Vitamin B-6 (pyridoxine) is important for normal brain development and for keeping the nervous system and immune system healthy.
The body's ability to utilize proteins, fats, and sugars requires vitamin B6. Additionally, it's essential for the growth of the skin, nerves, brain, and numerous other body organs. It is a component of vitamin B complex products and is present in cereals, legumes, and eggs along with other B vitamins.
People with kidney disease or conditions that prevent nutrients from being absorbed by the small intestine (malabsorption syndromes) are more likely to be vitamin B-6 deficient. Vitamin B-6 deficiency can also be caused by autoimmune disorders, certain epilepsy medications, and alcoholism. This can result in anemia (not enough healthy red blood cells to carry enough oxygen to your body's tissues), confusion, depression, and a weakened immune system.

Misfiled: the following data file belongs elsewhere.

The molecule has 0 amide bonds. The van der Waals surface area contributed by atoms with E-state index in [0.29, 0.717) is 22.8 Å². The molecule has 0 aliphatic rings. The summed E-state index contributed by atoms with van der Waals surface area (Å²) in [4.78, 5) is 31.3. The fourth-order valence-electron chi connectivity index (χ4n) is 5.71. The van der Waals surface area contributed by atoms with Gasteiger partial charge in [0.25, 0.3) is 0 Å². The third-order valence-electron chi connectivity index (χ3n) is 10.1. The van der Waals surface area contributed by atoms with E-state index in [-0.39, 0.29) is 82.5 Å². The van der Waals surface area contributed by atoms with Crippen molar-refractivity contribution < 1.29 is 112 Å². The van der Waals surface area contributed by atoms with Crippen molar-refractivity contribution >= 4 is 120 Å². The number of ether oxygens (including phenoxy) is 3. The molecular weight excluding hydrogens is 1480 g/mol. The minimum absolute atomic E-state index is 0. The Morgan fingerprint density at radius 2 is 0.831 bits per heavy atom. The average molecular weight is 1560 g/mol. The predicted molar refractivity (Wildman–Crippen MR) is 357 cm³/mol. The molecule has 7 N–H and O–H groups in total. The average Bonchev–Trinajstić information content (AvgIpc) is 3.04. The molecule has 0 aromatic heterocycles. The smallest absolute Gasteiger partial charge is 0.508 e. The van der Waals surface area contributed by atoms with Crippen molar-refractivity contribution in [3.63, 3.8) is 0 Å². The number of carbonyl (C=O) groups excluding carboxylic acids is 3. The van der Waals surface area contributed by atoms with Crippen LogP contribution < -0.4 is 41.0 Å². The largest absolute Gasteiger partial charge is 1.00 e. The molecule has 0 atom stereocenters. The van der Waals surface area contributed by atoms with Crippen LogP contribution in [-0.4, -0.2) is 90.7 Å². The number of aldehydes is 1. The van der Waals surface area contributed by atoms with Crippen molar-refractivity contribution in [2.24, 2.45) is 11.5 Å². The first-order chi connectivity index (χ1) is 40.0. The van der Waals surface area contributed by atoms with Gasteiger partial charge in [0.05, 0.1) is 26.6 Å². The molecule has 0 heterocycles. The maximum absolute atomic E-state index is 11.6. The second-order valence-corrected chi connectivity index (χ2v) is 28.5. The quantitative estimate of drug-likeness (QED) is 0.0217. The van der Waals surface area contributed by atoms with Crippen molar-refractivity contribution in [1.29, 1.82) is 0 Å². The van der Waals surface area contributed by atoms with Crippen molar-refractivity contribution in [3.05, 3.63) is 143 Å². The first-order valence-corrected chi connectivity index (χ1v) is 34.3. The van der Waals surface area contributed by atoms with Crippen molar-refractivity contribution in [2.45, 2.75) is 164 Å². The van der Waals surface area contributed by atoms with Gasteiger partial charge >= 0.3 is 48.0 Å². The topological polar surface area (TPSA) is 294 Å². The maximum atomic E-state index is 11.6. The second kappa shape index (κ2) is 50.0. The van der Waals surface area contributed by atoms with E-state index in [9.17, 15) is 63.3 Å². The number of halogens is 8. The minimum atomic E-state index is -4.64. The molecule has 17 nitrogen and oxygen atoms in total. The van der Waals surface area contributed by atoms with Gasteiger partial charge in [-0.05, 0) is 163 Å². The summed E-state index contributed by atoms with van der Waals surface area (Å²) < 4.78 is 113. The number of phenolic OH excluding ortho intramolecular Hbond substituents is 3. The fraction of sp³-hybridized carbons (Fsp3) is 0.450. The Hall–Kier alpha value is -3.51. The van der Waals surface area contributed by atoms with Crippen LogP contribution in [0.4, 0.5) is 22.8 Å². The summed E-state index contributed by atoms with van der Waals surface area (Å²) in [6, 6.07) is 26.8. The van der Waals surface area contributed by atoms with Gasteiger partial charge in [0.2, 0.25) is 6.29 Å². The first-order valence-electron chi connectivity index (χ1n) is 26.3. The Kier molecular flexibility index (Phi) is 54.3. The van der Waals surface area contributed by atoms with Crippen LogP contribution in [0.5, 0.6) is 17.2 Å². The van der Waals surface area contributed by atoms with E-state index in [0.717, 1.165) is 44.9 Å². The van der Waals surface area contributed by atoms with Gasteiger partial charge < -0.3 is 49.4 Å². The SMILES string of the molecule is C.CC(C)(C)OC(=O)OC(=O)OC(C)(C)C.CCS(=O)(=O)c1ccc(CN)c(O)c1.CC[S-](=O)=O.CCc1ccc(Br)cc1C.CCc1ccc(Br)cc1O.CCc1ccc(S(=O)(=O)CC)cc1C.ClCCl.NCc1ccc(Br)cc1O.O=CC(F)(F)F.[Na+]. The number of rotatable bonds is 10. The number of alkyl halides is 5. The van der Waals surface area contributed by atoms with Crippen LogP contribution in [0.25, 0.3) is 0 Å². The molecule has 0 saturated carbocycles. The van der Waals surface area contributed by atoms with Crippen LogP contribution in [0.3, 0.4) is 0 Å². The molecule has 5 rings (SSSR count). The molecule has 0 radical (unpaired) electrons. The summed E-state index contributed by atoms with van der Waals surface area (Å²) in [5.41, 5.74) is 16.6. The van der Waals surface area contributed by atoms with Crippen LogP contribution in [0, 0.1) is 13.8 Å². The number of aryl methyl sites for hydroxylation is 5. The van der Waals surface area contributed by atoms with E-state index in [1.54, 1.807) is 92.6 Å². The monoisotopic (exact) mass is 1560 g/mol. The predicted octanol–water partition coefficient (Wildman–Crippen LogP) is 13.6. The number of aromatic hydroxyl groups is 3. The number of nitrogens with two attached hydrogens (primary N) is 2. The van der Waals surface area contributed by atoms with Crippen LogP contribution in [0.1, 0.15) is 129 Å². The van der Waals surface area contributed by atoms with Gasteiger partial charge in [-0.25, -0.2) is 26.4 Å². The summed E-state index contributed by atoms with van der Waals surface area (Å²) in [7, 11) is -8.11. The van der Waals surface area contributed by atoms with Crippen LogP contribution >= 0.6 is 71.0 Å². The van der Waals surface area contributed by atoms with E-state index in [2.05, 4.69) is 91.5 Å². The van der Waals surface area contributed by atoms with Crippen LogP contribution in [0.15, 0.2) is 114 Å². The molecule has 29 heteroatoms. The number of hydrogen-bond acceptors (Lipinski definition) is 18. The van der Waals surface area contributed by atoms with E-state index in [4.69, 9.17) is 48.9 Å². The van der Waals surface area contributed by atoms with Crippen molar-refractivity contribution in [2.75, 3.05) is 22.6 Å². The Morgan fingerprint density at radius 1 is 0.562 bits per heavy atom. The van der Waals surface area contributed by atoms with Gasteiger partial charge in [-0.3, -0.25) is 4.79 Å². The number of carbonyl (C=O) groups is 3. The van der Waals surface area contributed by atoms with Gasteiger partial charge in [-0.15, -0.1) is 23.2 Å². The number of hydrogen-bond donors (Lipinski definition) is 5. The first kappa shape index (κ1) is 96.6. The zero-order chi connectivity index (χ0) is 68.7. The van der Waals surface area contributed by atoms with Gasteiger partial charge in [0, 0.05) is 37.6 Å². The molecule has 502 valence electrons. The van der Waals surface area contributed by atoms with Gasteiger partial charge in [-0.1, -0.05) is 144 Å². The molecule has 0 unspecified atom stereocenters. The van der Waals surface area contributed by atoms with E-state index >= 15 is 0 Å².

Foods from both plants and animals contain vitamin B6
- Beef liver
- Fortified cereals
- Some vegetables and fruits, especially dark leafy greens, bananas, papayas, oranges, and cantaloupe
Signs of vitamin B deficiency
A vitamin B6 deficiency most often occurs when other B vitamins in the body are low, particularly vitamin B12 and folic acid. A mild deficiency may not show any symptoms, but a more serious or protracted deficiency may show the following signs and symptoms.
- Microcytic anemia
- Skin conditions
- Lowered immunity
Certain conditions can increase the risk of developing a deficiency by interfering with the absorption of vitamin B6
- Kidney disease
- Autoimmune intestinal disorders like celiac disease, ulcerative colitis, and Crohn’s disease
- Autoimmune inflammatory disorders such as rheumatoid arthritis